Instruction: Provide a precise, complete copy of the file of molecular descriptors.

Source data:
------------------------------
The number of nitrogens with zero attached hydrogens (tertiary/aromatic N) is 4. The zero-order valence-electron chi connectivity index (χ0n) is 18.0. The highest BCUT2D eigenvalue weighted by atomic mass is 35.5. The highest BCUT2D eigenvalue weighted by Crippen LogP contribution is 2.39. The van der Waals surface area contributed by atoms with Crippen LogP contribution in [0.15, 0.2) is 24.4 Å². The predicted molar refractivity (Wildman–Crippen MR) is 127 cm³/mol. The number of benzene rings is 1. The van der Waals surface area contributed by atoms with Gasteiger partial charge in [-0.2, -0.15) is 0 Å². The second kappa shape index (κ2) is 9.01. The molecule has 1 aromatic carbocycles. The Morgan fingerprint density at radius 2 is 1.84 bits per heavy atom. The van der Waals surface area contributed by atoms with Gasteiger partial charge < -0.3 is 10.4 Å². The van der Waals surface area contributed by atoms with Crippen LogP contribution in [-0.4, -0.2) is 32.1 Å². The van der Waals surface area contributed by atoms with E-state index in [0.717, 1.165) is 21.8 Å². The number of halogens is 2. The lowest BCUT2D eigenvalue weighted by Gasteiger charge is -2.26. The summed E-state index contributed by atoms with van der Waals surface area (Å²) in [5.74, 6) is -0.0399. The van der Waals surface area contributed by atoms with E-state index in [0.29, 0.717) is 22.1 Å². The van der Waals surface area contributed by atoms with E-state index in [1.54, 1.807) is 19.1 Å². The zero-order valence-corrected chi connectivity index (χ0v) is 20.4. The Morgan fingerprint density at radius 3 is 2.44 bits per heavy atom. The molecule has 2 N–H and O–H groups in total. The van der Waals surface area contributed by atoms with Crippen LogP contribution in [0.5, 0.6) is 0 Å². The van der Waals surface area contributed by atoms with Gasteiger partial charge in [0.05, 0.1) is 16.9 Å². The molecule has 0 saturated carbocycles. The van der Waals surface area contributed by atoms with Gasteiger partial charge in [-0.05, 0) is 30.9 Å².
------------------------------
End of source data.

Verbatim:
The number of nitrogens with zero attached hydrogens (tertiary/aromatic N) is 4. The zero-order valence-electron chi connectivity index (χ0n) is 18.0. The highest BCUT2D eigenvalue weighted by atomic mass is 35.5. The highest BCUT2D eigenvalue weighted by Crippen LogP contribution is 2.39. The van der Waals surface area contributed by atoms with Crippen LogP contribution in [0.15, 0.2) is 24.4 Å². The predicted molar refractivity (Wildman–Crippen MR) is 127 cm³/mol. The number of benzene rings is 1. The van der Waals surface area contributed by atoms with Gasteiger partial charge in [-0.2, -0.15) is 0 Å². The second kappa shape index (κ2) is 9.01. The molecule has 1 aromatic carbocycles. The Morgan fingerprint density at radius 2 is 1.84 bits per heavy atom. The van der Waals surface area contributed by atoms with Gasteiger partial charge < -0.3 is 10.4 Å². The van der Waals surface area contributed by atoms with Crippen LogP contribution in [-0.4, -0.2) is 32.1 Å². The van der Waals surface area contributed by atoms with E-state index in [0.717, 1.165) is 21.8 Å². The number of halogens is 2. The lowest BCUT2D eigenvalue weighted by Gasteiger charge is -2.26. The summed E-state index contributed by atoms with van der Waals surface area (Å²) in [5.74, 6) is -0.0399. The van der Waals surface area contributed by atoms with E-state index in [0.29, 0.717) is 22.1 Å². The van der Waals surface area contributed by atoms with E-state index in [1.54, 1.807) is 19.1 Å². The zero-order valence-corrected chi connectivity index (χ0v) is 20.4. The Morgan fingerprint density at radius 3 is 2.44 bits per heavy atom. The molecule has 2 N–H and O–H groups in total. The van der Waals surface area contributed by atoms with Crippen LogP contribution in [0.5, 0.6) is 0 Å². The van der Waals surface area contributed by atoms with Gasteiger partial charge in [0.05, 0.1) is 16.9 Å². The molecule has 0 saturated carbocycles. The van der Waals surface area contributed by atoms with Gasteiger partial charge in [-0.05, 0) is 30.9 Å².